What is the Church's stance on socialism?

The decisive New Hampshire first-in-the-nation primary win for Vermont Sen. Bernie Sanders puts his platform of democratic socialism increasingly in the spotlight.

“Together we have sent a message that will echo from Wall Street to Washington, from Maine to California,” Sanders said in his Feb. 9 victory speech. “And that is that the government of our great country belongs to all of the people, and not just a handful of wealthy campaign contributors and their ‘super PACs.’”

But what does the Church say about socialism? Let’s consider the basic points.

What is socialism?

Socialism advocates for the ownership of property, not by individuals, but by society in general. But a quick and easy definition is hard because there are so many different versions of socialism.

Some socialists say there should be no private property at all, while many others aim for the socialization of only the major industries. Some say ownership of such property should be shared by everyone in society, while others say that means, in practical terms, government ownership. The differences go on and on.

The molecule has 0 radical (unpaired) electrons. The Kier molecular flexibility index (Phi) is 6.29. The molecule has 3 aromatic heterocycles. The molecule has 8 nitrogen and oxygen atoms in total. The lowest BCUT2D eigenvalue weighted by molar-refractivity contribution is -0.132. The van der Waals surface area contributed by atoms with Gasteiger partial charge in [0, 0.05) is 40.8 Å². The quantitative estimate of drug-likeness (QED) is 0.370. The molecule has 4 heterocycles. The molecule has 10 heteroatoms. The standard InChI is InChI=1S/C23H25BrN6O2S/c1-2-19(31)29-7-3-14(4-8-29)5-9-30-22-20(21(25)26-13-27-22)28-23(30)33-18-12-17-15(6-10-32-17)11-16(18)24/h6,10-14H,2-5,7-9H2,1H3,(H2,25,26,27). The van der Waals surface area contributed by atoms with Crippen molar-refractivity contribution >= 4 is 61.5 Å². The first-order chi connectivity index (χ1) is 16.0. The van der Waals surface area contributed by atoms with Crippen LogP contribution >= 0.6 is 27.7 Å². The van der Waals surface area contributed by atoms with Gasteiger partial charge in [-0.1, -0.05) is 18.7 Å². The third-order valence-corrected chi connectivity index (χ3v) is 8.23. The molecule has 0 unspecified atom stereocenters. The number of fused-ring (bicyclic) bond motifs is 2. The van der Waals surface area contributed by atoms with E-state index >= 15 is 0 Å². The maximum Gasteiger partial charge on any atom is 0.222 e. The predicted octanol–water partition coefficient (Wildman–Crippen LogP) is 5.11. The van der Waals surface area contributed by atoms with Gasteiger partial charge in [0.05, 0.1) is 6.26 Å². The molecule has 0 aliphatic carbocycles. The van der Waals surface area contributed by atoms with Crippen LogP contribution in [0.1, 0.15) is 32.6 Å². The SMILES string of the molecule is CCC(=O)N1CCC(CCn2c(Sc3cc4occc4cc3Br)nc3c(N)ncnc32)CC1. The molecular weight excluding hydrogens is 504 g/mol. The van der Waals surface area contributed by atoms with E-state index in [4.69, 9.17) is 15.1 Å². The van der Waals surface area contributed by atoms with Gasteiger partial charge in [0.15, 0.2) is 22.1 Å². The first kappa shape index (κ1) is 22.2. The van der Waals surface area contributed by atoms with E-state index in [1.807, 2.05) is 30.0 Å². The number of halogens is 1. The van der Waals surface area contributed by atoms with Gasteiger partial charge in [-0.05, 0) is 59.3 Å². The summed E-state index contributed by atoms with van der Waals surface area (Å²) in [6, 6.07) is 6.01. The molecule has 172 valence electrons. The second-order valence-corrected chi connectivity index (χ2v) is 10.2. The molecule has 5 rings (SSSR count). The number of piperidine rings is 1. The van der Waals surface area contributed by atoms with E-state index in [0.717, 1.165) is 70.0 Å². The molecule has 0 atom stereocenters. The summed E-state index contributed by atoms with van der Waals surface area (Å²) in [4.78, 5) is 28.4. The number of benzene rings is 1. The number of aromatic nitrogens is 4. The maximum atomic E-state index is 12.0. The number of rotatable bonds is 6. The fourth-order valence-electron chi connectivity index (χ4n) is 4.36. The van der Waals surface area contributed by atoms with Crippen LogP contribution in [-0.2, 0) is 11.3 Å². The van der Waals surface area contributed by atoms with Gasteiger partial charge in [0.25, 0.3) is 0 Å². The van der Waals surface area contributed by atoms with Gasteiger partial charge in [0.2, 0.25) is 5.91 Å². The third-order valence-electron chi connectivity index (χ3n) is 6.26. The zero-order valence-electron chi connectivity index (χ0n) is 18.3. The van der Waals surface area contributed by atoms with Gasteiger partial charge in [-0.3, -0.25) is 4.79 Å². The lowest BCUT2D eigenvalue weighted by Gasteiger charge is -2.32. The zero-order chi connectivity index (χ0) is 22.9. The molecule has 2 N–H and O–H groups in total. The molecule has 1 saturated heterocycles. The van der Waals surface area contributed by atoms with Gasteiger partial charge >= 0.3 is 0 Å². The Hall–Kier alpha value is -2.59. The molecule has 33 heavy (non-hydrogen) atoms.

Modern socialism developed initially in the late 18th century and then strongly in the late 19th, as a reaction to the brutal excesses of capitalism. Then and now, socialists have seen their approach as a more just and natural arrangement for the ownership of goods. Though socialist politics are relatively uncommon in the United States, socialism is a much more dominant force in other regions of the globe.

What does the Church have to say about socialism?